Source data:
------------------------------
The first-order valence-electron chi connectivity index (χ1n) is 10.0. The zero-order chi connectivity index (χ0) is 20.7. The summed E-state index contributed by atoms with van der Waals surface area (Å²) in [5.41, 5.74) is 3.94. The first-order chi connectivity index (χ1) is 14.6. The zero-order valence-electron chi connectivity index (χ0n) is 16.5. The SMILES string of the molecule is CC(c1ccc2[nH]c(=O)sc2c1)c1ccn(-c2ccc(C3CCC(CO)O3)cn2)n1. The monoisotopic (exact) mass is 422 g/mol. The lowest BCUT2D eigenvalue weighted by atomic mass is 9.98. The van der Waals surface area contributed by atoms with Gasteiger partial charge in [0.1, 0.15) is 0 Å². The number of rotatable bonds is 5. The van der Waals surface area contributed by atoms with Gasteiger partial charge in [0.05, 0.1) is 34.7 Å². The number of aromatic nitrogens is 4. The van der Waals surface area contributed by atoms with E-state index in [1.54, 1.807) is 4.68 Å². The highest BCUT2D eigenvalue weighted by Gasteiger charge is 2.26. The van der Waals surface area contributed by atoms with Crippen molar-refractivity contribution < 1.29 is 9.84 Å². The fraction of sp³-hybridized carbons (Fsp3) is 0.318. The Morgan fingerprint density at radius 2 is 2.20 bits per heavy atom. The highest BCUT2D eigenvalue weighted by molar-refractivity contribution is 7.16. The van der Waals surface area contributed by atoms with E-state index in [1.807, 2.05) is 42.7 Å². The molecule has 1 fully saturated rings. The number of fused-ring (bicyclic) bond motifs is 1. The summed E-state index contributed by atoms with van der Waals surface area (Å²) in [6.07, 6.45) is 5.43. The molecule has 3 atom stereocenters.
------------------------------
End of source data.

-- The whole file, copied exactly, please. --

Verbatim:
The first-order valence-electron chi connectivity index (χ1n) is 10.0. The zero-order chi connectivity index (χ0) is 20.7. The summed E-state index contributed by atoms with van der Waals surface area (Å²) in [5.41, 5.74) is 3.94. The first-order chi connectivity index (χ1) is 14.6. The zero-order valence-electron chi connectivity index (χ0n) is 16.5. The SMILES string of the molecule is CC(c1ccc2[nH]c(=O)sc2c1)c1ccn(-c2ccc(C3CCC(CO)O3)cn2)n1. The monoisotopic (exact) mass is 422 g/mol. The lowest BCUT2D eigenvalue weighted by atomic mass is 9.98. The van der Waals surface area contributed by atoms with Gasteiger partial charge in [0.1, 0.15) is 0 Å². The number of rotatable bonds is 5. The van der Waals surface area contributed by atoms with Gasteiger partial charge in [0.05, 0.1) is 34.7 Å². The number of aromatic nitrogens is 4. The van der Waals surface area contributed by atoms with E-state index in [1.54, 1.807) is 4.68 Å². The highest BCUT2D eigenvalue weighted by Gasteiger charge is 2.26. The van der Waals surface area contributed by atoms with Crippen molar-refractivity contribution < 1.29 is 9.84 Å². The fraction of sp³-hybridized carbons (Fsp3) is 0.318. The Morgan fingerprint density at radius 2 is 2.20 bits per heavy atom. The highest BCUT2D eigenvalue weighted by molar-refractivity contribution is 7.16. The van der Waals surface area contributed by atoms with E-state index in [1.807, 2.05) is 42.7 Å². The molecule has 1 fully saturated rings. The number of fused-ring (bicyclic) bond motifs is 1. The summed E-state index contributed by atoms with van der Waals surface area (Å²) in [6.07, 6.45) is 5.43. The molecule has 3 atom stereocenters.